Deep Brain Stimulation and the Sequence Effect in Parkinson’s Disease

The study covered in this summary was published on as a preprint and has not yet been peer reviewed.

Key Takeaways

Why This Matters

  • The sequence effect affects up to 90% of people with PD, worsens with disease progression, and causes significant morbidity. While many studies have demonstrated that dopaminergic medications do not improve the sequence effect in PD, this study looks at the sequence effect as a metric over time.

  • This study determined that an exponential fit best represented the sequence effect in time-series data for repetitive wrist flexion extension (rWFE) and was able to differentiate the sequence effect from other metrics like amplitude and frequency. The study was also able to describe epochs of sequence effect with an angular velocity trace. 

  • Findings suggest STN DBS is a promising therapy to improve the sequence effect in bradykinesia for people with PD. 

Study Design

  • This study involved 21 patients (5 women, 16 men) with clinically established PD.  Each of these patients underwent bilateral implantation of DBS leads in the STN, and the DBS leads were connected to an investigative neurostimulator. 

  • One participant was re-implanted with another investigative neurostimulator and completed the closed-loop study. 

  • Data were collected during an rWFE task in three stimulation conditions: off stimulation, clinical open-loop stimulation, and neural closed-loop stimulation.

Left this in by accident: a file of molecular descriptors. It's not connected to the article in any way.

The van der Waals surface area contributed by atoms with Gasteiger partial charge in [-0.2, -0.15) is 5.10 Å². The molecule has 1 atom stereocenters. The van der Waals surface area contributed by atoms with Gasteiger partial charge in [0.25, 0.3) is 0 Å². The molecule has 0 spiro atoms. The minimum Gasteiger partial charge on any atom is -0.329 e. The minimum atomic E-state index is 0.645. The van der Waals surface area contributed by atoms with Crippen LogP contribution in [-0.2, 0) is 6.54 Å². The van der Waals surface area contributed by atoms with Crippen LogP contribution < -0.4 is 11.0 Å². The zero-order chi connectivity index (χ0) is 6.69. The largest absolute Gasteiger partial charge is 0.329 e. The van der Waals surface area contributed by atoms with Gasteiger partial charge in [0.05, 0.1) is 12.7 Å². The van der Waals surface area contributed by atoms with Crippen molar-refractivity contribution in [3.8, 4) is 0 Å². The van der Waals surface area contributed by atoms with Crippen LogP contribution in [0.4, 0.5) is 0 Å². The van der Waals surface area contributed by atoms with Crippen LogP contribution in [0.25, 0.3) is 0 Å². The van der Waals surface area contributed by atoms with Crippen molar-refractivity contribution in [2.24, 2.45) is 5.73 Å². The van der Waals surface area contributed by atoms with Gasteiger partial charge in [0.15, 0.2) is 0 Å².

• Experiments were conducted before activation of the DBS system, and off all therapy after 6 months, and then 1, 2, and 3 years after the initial visit in 6-month intervals. All experimental testing was done in the off-medication state. At follow-up visits, stimulation was turned off for 60-75 minutes, and participants performed rWFE as a measure of bradykinesia.

Key Results

  • The mean age of participants was 55 years and mean disease duration was 8.9 years.

  • At the initial visit of the longitudinal off-stimulation study, of 21 patients and 42 hands, 25 hands showed only one epoch of sequence effect and 17 exhibited multiple epochs. Across the 21 participants throughout 3 years of repeat visits, 134 trials showed one epoch of sequence effect and 78 trials showed multiple epochs. 

  • After performing the rWFE task off therapy, at up to 7 timepoints out to 3 years after the initial programming visit, the sequence effect worsened over time (β = 0.0453; P = .00037).

  • Increasing intensities of STN DBS during rWFE were associated with a decrease in sequence effect. [F(4,60) = 3.01; P = .0233]. Additionally, DBS progressively reduced sequence effect, with differences occurring at STN DBS at 75% and 100% Vmax.

  • Finally, closed-loop DBS further improved the sequence effect from clinical open-loop DBS in 8 out of 10 closed loop DBS conditions across various delay periods.


  • The experiments were all performed off medication and results could not conclude whether medication improved the sequence effect as calculated.

  • Correlations with bradykinesia and MDS-Unified Parkinson’s Disease Rating Scale – motor subscale (MDS-UPDRS III) were performed before activation of DBS. 

  • A cumulative effect of increased dose DBS could have affected results. 


  • Medtronic PLC provided devices but no financial support.

  • Helen Bronte-Stewart serves on the clinical advisory board for Medtronic PLC. 

This is a summary of a preprint research study, “The Sequence Effect Worsens over Time in Parkinson’s disease and Responds to Open and Closed-Loop Subthalamic Nucleus Deep Brain Stimulation,” written by researchers at the Stanford University School of Medicine, Department of Neurology and Neurological Sciences, Department of Neurosurgery, Stanford, California on medRxiv, provided to you by Medscape. This study has not yet been peer reviewed. The full text of the study can be found on 

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